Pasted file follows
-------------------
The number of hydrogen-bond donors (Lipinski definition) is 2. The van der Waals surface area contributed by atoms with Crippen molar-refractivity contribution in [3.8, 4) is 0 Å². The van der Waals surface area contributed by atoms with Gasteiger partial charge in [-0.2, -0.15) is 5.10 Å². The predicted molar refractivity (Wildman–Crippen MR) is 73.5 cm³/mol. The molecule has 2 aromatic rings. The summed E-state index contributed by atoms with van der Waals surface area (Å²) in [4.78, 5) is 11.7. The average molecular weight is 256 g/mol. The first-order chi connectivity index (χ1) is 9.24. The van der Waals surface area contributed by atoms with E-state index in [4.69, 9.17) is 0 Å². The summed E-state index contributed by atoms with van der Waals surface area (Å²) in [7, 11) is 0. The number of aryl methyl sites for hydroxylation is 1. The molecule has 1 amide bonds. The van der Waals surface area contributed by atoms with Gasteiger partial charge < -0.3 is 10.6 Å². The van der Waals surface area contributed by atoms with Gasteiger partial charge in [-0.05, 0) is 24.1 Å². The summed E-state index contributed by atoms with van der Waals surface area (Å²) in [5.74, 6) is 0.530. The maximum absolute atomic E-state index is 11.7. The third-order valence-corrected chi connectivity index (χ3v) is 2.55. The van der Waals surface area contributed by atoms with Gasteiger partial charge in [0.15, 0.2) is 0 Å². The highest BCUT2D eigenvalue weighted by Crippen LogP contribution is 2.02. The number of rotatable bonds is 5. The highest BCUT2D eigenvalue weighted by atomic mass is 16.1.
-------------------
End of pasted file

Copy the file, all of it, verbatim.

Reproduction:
The number of hydrogen-bond donors (Lipinski definition) is 2. The van der Waals surface area contributed by atoms with Crippen molar-refractivity contribution in [3.8, 4) is 0 Å². The van der Waals surface area contributed by atoms with Gasteiger partial charge in [-0.2, -0.15) is 5.10 Å². The predicted molar refractivity (Wildman–Crippen MR) is 73.5 cm³/mol. The molecule has 2 aromatic rings. The summed E-state index contributed by atoms with van der Waals surface area (Å²) in [4.78, 5) is 11.7. The average molecular weight is 256 g/mol. The first-order chi connectivity index (χ1) is 9.24. The van der Waals surface area contributed by atoms with E-state index in [4.69, 9.17) is 0 Å². The summed E-state index contributed by atoms with van der Waals surface area (Å²) in [7, 11) is 0. The number of aryl methyl sites for hydroxylation is 1. The molecule has 1 amide bonds. The van der Waals surface area contributed by atoms with Gasteiger partial charge < -0.3 is 10.6 Å². The van der Waals surface area contributed by atoms with Gasteiger partial charge in [-0.05, 0) is 24.1 Å². The summed E-state index contributed by atoms with van der Waals surface area (Å²) in [5.74, 6) is 0.530. The maximum absolute atomic E-state index is 11.7. The third-order valence-corrected chi connectivity index (χ3v) is 2.55. The van der Waals surface area contributed by atoms with Gasteiger partial charge in [0.15, 0.2) is 0 Å². The highest BCUT2D eigenvalue weighted by Crippen LogP contribution is 2.02. The number of rotatable bonds is 5. The highest BCUT2D eigenvalue weighted by atomic mass is 16.1.